Tororo Kombu: How to Use Dried Kelp Shavings
Have you ever heard of “Tororo Kombu (とろろ昆布: meaning grated yam kelp)” or eaten Japanese dishes with it?
Tororo Kombu (とろろ昆布)
Tororo Kombu, also known as “Kezuri Kombu (削りこんぶ: shaved kelp)”, is a Japanese food made by thinly shaving the kombu block that’s been softened in vinegar and dried.
The dry, long, thin strips of seaweed flakes become mushy like grated yam once you pour hot water onto them, which is why it is called Tororo Kombu.
The majority of the products are sold unseasoned in Japan, and they are used in various ways.
In many cases, we add some Tororo Kombu shavings to dishes and season them with soy sauce.
Are you curious about the specific usage of Tororo Kombu? Here, let me introduce how we Japanese use it for those who answer yes to this question.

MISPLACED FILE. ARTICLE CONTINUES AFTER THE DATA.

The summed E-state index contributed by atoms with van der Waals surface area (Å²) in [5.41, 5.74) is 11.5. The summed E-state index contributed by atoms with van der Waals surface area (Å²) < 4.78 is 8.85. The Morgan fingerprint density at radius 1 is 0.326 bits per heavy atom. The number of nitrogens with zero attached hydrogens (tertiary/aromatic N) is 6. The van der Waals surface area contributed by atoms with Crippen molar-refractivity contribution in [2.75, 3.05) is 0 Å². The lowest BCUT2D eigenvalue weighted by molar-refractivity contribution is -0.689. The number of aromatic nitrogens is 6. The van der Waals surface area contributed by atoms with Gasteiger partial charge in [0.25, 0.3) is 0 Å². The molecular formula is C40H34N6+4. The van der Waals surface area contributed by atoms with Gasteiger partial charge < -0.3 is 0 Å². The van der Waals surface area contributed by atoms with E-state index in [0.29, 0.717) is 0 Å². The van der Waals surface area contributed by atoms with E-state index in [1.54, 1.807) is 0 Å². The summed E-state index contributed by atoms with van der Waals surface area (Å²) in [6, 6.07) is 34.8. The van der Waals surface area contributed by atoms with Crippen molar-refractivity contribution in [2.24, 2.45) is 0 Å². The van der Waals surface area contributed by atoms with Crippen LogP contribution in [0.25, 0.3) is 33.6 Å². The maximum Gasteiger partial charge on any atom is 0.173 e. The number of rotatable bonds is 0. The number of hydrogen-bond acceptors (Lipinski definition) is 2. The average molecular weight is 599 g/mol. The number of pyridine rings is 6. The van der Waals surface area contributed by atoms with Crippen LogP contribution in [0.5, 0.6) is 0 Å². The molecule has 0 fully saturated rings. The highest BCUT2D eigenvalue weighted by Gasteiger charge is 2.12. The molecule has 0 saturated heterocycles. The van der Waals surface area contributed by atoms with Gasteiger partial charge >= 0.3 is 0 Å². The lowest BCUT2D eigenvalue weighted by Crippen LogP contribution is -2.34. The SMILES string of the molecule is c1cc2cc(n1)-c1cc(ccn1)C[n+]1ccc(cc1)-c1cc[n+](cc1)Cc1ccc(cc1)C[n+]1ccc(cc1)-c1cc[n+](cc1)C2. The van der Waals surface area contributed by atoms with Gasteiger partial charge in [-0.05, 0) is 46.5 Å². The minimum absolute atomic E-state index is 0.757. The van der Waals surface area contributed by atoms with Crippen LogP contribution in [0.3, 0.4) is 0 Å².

Tororo Kombu is most commonly used as the main ingredient in soup dishes, including miso soup and consommé soup.
The making is basically very straightforward like this; First, put some dried kelp shavings in a bowl. Then pour boiling water and season it with soy sauce. That’s it.
This is the easiest way to make Tororo Kombu soup. But the dish has a great potential to become more delicious, so let’s add some finishing touch to the bowl.
For example, we often garnish the soup with toppings such as Umeboshi, Katsuobushi bonito shavings, dried shrimps, Shirasuboshi whitebait, chopped green onions/myoga, or Fu wheat gluten bread.
In addition, some Japanese like to sprinkle Ajinomoto powder (Amazon.com) on it.
Tororo Kombu Onigiri
We sometimes use the kelp shavings for covering Onigiri rice balls instead of nori sheets.
Tororo Kombu Onigiri has another version made from white rice mixed with the flakes.
Tororo Kombu is often used as a topping. It works well with a wide range of dishes, including ramen, udon, soba, vegetable salad, simmered dish, tofu, and even natto.
For example, Hiyayakko cold tofu tastes much better if you put some dried kelp shavings on top and season it with ponzu sauce.